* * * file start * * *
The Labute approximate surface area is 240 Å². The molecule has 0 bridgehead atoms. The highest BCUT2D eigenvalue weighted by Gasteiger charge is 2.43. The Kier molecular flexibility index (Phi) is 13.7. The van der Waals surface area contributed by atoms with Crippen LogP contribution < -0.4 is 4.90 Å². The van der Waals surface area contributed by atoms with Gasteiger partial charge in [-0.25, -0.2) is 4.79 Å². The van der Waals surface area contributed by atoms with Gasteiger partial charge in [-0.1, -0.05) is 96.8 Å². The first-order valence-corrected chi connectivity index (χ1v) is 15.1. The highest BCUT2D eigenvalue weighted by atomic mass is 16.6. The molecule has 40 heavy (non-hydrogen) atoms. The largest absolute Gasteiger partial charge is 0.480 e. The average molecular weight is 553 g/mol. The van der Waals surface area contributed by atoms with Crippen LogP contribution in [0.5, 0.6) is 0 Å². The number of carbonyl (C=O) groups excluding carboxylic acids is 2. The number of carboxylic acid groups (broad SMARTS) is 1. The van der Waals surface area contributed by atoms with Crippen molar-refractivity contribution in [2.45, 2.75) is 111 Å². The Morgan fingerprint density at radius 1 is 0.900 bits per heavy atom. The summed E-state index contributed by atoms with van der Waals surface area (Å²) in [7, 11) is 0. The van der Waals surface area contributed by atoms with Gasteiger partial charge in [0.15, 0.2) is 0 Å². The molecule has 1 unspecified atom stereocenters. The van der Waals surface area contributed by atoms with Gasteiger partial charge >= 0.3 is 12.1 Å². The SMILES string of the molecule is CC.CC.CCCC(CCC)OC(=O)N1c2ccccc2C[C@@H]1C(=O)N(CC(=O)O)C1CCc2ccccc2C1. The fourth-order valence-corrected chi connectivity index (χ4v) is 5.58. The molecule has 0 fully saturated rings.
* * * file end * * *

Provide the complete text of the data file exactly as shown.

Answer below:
The Labute approximate surface area is 240 Å². The molecule has 0 bridgehead atoms. The highest BCUT2D eigenvalue weighted by Gasteiger charge is 2.43. The Kier molecular flexibility index (Phi) is 13.7. The van der Waals surface area contributed by atoms with Crippen LogP contribution < -0.4 is 4.90 Å². The van der Waals surface area contributed by atoms with Gasteiger partial charge in [-0.25, -0.2) is 4.79 Å². The van der Waals surface area contributed by atoms with Gasteiger partial charge in [-0.1, -0.05) is 96.8 Å². The first-order valence-corrected chi connectivity index (χ1v) is 15.1. The highest BCUT2D eigenvalue weighted by atomic mass is 16.6. The molecule has 40 heavy (non-hydrogen) atoms. The largest absolute Gasteiger partial charge is 0.480 e. The average molecular weight is 553 g/mol. The van der Waals surface area contributed by atoms with Crippen LogP contribution in [0.5, 0.6) is 0 Å². The number of carbonyl (C=O) groups excluding carboxylic acids is 2. The number of carboxylic acid groups (broad SMARTS) is 1. The van der Waals surface area contributed by atoms with Crippen molar-refractivity contribution in [2.45, 2.75) is 111 Å². The Morgan fingerprint density at radius 1 is 0.900 bits per heavy atom. The summed E-state index contributed by atoms with van der Waals surface area (Å²) in [7, 11) is 0. The van der Waals surface area contributed by atoms with Gasteiger partial charge in [0.15, 0.2) is 0 Å². The molecule has 1 unspecified atom stereocenters. The van der Waals surface area contributed by atoms with Gasteiger partial charge >= 0.3 is 12.1 Å². The SMILES string of the molecule is CC.CC.CCCC(CCC)OC(=O)N1c2ccccc2C[C@@H]1C(=O)N(CC(=O)O)C1CCc2ccccc2C1. The fourth-order valence-corrected chi connectivity index (χ4v) is 5.58. The molecule has 0 fully saturated rings.